This asks us to overlook the main point and content of the video, which was certainly not serious projection, but ham-handed promotion of the notion that cars are somehow about science and efficiency, rather than profit and behavioral compulsion. That the NYT misses the point that techno-hype has always helped sell capitalism’s cars-first dictatorship speaks volumes, and explains the thoroughgoing lameness of this pathetic edition of this always tame magazine.
Since they will likely reduce the number of households with automobiles parked in their driveways, why is the automotive industrial complex so happily tolerating the advance of autonomous (driverless) cars? The answer is explained by Stan Cox.
The key is boosting overall automotive vehicle miles traveled, above the existing wildly unsustainable level. Pretty much everybody who’s studied this topic is finding what car capitalists have obviously already figured out. Cox mentions the pertinent findings:
The overall point is that robotic cars are a move to perpetuate cars-first transportation by tricking individuals into thinking the problem — which has yet to be acknowledged as a political issue in the United States — goes away when one doesn’t personally own a car. In our society of sponsored solipsism and mis-perception, this is a major, clever, very evil trick.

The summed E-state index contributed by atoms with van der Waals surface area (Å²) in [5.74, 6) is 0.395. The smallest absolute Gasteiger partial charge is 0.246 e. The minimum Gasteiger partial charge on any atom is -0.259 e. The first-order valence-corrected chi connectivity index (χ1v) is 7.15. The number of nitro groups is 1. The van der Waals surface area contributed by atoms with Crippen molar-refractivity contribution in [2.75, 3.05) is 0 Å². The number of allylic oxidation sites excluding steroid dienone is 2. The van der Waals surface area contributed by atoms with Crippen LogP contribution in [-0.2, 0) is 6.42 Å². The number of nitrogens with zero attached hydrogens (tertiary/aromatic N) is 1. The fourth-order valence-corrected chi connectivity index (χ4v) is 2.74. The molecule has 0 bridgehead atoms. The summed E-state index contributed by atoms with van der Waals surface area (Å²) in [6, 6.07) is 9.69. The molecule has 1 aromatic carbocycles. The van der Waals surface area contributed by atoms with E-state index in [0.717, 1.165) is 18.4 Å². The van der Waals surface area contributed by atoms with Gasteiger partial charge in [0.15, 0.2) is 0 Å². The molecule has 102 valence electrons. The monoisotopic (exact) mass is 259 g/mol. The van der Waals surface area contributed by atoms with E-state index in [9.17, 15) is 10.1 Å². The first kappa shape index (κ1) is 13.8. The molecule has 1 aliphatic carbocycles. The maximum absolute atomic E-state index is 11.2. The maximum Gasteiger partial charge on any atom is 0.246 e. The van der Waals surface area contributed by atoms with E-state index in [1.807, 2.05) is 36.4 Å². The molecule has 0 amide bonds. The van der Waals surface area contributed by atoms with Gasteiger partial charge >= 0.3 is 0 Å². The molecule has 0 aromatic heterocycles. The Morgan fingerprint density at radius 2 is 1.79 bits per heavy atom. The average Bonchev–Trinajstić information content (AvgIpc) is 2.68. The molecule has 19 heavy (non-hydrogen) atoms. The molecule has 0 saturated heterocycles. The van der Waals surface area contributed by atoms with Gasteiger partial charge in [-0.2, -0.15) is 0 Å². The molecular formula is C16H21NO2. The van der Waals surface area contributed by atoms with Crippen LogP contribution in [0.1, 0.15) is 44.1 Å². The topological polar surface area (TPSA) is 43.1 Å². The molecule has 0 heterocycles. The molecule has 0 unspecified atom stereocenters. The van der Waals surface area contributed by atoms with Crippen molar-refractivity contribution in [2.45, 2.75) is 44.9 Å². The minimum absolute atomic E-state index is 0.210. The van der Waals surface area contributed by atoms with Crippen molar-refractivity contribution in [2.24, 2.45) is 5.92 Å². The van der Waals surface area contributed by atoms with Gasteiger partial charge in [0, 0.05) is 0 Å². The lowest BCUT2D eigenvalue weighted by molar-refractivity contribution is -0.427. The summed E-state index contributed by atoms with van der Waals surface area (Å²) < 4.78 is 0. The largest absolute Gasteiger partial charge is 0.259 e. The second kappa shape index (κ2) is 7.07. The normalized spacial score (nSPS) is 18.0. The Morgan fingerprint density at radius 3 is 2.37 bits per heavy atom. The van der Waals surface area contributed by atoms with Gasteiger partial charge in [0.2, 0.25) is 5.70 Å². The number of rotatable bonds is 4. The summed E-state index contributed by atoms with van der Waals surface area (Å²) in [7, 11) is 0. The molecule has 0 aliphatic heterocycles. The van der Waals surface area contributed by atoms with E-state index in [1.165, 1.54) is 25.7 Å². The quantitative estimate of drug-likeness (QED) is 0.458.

“Americans are having a love affair with the automobile” has long been the quasi-official explanation for why, here in America, we never discuss our suicidal, waste-maximizing way of arranging everyday locomotive. Problem though: If this thesis were accurate, would the phrase itself not be quite old vis-a-vis the ascendance of the automobile itself? It isn’t:
Steven Wolf, chairman of the Houston Automobile Dealers Association, said there has been a big spike in customers streaming into dealerships after quick settlements with their insurance companies.
They are mostly looking for pickups and utility vehicles, since that’s about 70 percent of the market in Houston, said Wolf, dealer principal at two stores in the Helfman Motor Sales group. “In our stores, there’s a lot of push for Jeeps, pickup trucks, F-150s, Explorers, Expeditions, Escapes,” he said. Some of the most popular Jeep and Ram trims are in short supply, but dealers in other parts of the country are forgoing inventory so that it can go straight to Houston.
Cooperation between lenders and insurance companies has sped up the process, with flood-damaged cars quickly being declared total losses so that titles are cleared and customers qualify for new loans.
“I’m surprised at how well the insurance companies and banks are working together,” Wolf said. “But remember, in Houston, Texas, we don’t have a tremendous amount of mass transportation, so people need to get a car so they get back to work and get their lives back to normal.” [Automotive News, 28 Sept 2017, emphasis added]
The automobile dominates the United States because it is the best possible platform for advancing the cause of sellable waste, which is itself a systemic requirement for the perpetuation of corporate capitalism.